Ad blocking is the arch nemesis of all marketers who are fortunate enough to have a budget for running paid campaigns (talk about making our jobs even more complex than they already are, right?).
When we put our consumer hats on, it’s justifiable why this technology exists. Consumers have been dealing with years of scummy advertising practices ranging from free iPod scams to malware, which the IAB says still costs the ad industry billions each year. If you were a super-smart developer who was sick of seeing irrelevant ads, wouldn’t you build this same technology? Given that many of you readers—yes you, fellow marketers—are likely using ad blockers, the answer is probably yes.
But marketing, especially advertising, has changed a lot in the last few years—the biggest being that brands are making big investments in quality and engagement. And there are no shortcuts to achieve these outcomes: it’s a sink or swim ecosystem in which marketers have no choice but to give their audiences what they want, which is quality content coupled with an advertising experience that puts them in charge.
So let’s look at the silver lining of ad blocking. The technology forces marketers to deliver better brand experiences. Exactly how? We interviewed Giant Media’s VP of product & engineering Nic Delorme to share his insight.
Recommendation #1: Know the Current State of Affairs
“Online publishers have always needed to monetize their sites to justify costs. Users know that and are willing to accept some level of ad intrusion in exchange for content. Ad technology companies have become very creative in the manner in which they serve ads. As the boundaries of ad intrusion has grown, so has the movement to block. Formats like interstitials, page takeovers and auto play video have tested user acceptance.”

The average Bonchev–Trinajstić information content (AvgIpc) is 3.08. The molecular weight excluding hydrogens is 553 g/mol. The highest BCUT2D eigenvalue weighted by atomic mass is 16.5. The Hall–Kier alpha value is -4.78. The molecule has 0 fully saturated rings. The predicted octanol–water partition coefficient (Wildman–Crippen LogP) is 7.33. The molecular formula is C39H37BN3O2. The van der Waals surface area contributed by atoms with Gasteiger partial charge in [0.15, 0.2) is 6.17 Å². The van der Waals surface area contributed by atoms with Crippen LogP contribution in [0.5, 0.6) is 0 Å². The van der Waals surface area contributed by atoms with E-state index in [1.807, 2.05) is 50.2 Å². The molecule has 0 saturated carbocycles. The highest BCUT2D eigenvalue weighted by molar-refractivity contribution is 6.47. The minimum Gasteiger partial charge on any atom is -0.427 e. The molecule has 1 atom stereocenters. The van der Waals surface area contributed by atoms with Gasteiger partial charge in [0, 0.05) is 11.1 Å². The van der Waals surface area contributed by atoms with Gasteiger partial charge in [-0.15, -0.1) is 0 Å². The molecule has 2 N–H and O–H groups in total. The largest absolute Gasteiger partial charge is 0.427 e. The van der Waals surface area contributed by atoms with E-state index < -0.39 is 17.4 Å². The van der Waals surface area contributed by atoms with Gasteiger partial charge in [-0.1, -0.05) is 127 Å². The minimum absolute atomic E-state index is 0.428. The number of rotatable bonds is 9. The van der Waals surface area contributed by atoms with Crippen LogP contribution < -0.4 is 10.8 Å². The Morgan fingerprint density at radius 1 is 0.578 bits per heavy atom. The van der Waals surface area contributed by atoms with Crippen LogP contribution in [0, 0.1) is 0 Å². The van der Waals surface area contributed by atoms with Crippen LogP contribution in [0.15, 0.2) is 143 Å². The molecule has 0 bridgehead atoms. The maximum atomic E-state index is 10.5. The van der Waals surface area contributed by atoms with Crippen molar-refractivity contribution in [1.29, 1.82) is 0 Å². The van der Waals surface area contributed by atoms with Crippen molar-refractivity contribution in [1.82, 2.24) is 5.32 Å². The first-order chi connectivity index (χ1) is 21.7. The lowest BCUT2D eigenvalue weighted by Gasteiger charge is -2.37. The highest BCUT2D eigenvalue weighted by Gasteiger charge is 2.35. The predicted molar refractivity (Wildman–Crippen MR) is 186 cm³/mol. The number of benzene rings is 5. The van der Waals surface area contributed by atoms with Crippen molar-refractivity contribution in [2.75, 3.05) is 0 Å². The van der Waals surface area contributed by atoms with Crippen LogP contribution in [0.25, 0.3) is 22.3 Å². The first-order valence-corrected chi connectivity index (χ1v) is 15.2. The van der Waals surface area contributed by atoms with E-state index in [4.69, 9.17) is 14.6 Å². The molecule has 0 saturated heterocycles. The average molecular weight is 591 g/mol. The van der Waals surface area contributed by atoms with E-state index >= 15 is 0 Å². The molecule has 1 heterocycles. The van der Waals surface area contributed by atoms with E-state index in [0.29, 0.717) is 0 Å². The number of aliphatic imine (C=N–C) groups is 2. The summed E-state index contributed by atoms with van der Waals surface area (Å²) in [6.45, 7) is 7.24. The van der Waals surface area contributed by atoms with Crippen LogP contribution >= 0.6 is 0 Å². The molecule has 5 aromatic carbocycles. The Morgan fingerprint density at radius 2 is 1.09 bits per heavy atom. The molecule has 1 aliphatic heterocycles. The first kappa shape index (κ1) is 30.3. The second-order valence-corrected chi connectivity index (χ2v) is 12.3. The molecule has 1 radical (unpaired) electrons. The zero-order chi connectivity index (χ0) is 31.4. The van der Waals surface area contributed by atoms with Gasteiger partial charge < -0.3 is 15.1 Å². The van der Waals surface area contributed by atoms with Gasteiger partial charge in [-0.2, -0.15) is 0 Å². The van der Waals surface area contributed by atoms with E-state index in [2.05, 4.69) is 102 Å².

TLDR: Users are tired of intrusive ad formats.
Recommendation #2: Don’t Want Your Ads Blocked? Use Non-Aggressive Ad Formats
“The current push-back by users is a direct result of over-aggressive ad formats. Native advertising that is gracefully blended into content and is skippable by the user produce both higher user engagement and lower user frustration.”
TLDR: Native is the market’s response to audiences pushing back.
Recommendation #3: Don’t Use Native as a Shortcut
“Even native ads, though, at this point are being targeted by ad blockers like Opera’s new ad blocking technology being released in their new browser. As a result, many large publishers like Forbes, The Guardian, New York Times, and The Washington Post are detecting whether a user has ad blocking enabled and asking them to either purchase a subscription to their content or disable the ad blocker.”
TLDR: By definition, you can’t let quality of your native ad campaigns slide—ever. Otherwise, history will repeat itself.
Recommendation #4: Empower Publishers to Take Action
“Publishers should become familiar with the LEAN and DEAL solutions that IAB recommends.”
TLDR: Follow these step-by-step guidelines to make sure that you develop the most compelling advertising experience possible.
Recommendation #5: Be Prepared for the Future
“The next few years will revolutionize online advertising. Publishers rely both on user traffic and the ability to advertise to continue to exist. Finding a user experience that is profitable for both sides of the equation will be critical.”
TLDR: Focus on building bonds instead of making tradeoffs.
The Bottom Line: How Does All of This Make Your Job Harder?
“Giant Media has been less affected by ad blocking in general because of our native ad formats and out-stream video. Our videos are never run as pre-roll and embed directly into web site content. Giant Media is finding the right balance of user experience, publisher monetization, and advertiser results by making sure our ads are native, non-obtrusive and that the value exchange for the user is reasonable.”
TLDR: Be careful when choosing a native ad partner. You need to make sure that you choose a partner with the right incentives, who won’t take shortcuts.